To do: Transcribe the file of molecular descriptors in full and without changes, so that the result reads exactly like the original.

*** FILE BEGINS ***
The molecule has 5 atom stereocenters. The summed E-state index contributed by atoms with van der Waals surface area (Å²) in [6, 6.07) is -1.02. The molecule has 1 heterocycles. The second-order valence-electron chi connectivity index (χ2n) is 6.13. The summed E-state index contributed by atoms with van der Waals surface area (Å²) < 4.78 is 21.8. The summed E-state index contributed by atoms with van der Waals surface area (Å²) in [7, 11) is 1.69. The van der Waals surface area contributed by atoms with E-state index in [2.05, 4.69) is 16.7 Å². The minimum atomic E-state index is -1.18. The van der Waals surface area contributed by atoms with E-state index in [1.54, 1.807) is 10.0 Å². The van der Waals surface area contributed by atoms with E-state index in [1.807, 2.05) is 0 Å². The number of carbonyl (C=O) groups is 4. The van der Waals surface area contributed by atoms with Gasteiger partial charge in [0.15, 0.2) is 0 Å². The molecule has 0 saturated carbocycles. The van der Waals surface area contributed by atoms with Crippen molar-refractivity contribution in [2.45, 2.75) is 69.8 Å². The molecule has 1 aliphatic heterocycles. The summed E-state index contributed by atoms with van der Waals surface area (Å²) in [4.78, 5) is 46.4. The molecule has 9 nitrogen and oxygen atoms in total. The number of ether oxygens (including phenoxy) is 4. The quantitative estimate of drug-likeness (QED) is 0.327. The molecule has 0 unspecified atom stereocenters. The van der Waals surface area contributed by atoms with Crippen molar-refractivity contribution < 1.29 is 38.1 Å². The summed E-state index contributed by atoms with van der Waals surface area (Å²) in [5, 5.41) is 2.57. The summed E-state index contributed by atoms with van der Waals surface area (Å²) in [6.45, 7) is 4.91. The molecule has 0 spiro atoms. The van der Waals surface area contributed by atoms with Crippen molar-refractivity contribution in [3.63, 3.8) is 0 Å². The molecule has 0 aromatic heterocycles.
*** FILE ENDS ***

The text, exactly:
The molecule has 5 atom stereocenters. The summed E-state index contributed by atoms with van der Waals surface area (Å²) in [6, 6.07) is -1.02. The molecule has 1 heterocycles. The second-order valence-electron chi connectivity index (χ2n) is 6.13. The summed E-state index contributed by atoms with van der Waals surface area (Å²) < 4.78 is 21.8. The summed E-state index contributed by atoms with van der Waals surface area (Å²) in [7, 11) is 1.69. The van der Waals surface area contributed by atoms with E-state index in [2.05, 4.69) is 16.7 Å². The minimum atomic E-state index is -1.18. The van der Waals surface area contributed by atoms with E-state index in [1.54, 1.807) is 10.0 Å². The van der Waals surface area contributed by atoms with E-state index in [1.807, 2.05) is 0 Å². The number of carbonyl (C=O) groups is 4. The van der Waals surface area contributed by atoms with Gasteiger partial charge in [0.15, 0.2) is 0 Å². The molecule has 0 saturated carbocycles. The van der Waals surface area contributed by atoms with Crippen molar-refractivity contribution in [2.45, 2.75) is 69.8 Å². The molecule has 1 aliphatic heterocycles. The summed E-state index contributed by atoms with van der Waals surface area (Å²) in [4.78, 5) is 46.4. The molecule has 9 nitrogen and oxygen atoms in total. The number of ether oxygens (including phenoxy) is 4. The quantitative estimate of drug-likeness (QED) is 0.327. The molecule has 0 unspecified atom stereocenters. The van der Waals surface area contributed by atoms with Crippen molar-refractivity contribution < 1.29 is 38.1 Å². The summed E-state index contributed by atoms with van der Waals surface area (Å²) in [5, 5.41) is 2.57. The summed E-state index contributed by atoms with van der Waals surface area (Å²) in [6.45, 7) is 4.91. The molecule has 0 spiro atoms. The van der Waals surface area contributed by atoms with Crippen molar-refractivity contribution in [3.63, 3.8) is 0 Å². The molecule has 0 aromatic heterocycles.